Point Nemo

August 19, 2018
By Damond Benningfield
Episode:

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With no other Islands or land within 1700 miles, Point Nemo is used as a dumping ground for dead spacecrafts to keep them from hitting other inhabited areas. Credit: Public Domain

For some, “getting away from it all” might mean a trip to the South Pacific -- some delightful tropical island far from the cares of everyday life. But really getting away from it all means going to a point in the South Pacific where there are no islands within almost 1700 miles. It’s the point on the globe that’s farthest from any land, known as Point Nemo.

It was first calculated in 1992, with the help of computers and GPS satellites. It’s precisely 1,670 miles from three islands: Ducie Island, a member of the remote Pitcairn islands; Motu Nui, a member of the Easter Island chain, off the coast of South America; and Maher Island, off the coast of Antarctica.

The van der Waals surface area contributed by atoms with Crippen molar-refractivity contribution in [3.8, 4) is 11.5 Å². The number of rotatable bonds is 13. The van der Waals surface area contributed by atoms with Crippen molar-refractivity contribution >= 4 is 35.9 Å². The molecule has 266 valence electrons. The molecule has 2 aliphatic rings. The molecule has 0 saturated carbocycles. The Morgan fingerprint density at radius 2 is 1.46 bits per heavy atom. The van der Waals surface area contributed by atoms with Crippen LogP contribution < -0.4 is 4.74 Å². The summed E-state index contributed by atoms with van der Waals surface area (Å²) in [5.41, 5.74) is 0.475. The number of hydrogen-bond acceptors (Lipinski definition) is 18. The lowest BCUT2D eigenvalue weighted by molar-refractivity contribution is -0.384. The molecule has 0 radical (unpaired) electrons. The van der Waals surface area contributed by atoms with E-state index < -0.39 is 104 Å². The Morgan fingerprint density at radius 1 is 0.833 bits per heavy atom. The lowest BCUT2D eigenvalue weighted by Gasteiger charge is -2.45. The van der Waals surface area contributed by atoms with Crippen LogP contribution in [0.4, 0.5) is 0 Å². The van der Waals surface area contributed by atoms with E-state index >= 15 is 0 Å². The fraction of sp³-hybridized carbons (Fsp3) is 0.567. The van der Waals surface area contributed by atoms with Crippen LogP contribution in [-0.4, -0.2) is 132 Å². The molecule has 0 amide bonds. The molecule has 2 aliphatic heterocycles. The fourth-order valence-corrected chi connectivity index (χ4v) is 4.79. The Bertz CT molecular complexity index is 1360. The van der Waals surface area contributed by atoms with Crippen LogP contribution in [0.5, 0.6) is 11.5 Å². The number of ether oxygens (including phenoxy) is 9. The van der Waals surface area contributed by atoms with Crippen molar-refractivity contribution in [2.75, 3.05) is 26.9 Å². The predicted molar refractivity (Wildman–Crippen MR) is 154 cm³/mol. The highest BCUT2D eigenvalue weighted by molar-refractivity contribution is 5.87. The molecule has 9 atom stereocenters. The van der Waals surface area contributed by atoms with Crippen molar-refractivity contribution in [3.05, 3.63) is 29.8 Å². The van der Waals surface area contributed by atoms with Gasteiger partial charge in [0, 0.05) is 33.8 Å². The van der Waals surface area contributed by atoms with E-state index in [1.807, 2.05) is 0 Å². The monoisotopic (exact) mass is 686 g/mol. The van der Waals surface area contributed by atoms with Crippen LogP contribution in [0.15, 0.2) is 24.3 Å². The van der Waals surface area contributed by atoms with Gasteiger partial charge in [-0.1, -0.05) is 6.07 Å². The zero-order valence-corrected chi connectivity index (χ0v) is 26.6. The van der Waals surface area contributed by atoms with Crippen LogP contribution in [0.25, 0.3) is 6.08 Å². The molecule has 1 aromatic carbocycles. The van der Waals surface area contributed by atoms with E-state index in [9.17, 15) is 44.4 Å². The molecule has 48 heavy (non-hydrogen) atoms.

The spot was named after Captain Nemo, from Jules Verne’s classic novel “Twenty Thousand Leagues Under the Sea.” Nemo sought solitude in the ocean depths aboard his submarine, the Nautilus.

Not much lives at Point Nemo. Ocean currents prevent nutrients from coming to the surface, so there’s little to sustain life. And not many ships cross the region, either.

That’s just as well, because the region is a dumping ground for dead spacecraft. To keep them from possibly hitting inhabited regions, space agencies aim them toward the area around Point Nemo. About 260 craft have been targeted there in the last 45 years. Most of a spacecraft burns up as it enters the atmosphere. But some big pieces can survive and hit the ocean. When they sink to the bottom, they may form habitats for bottom-dwelling life -- out in the middle of nowhere.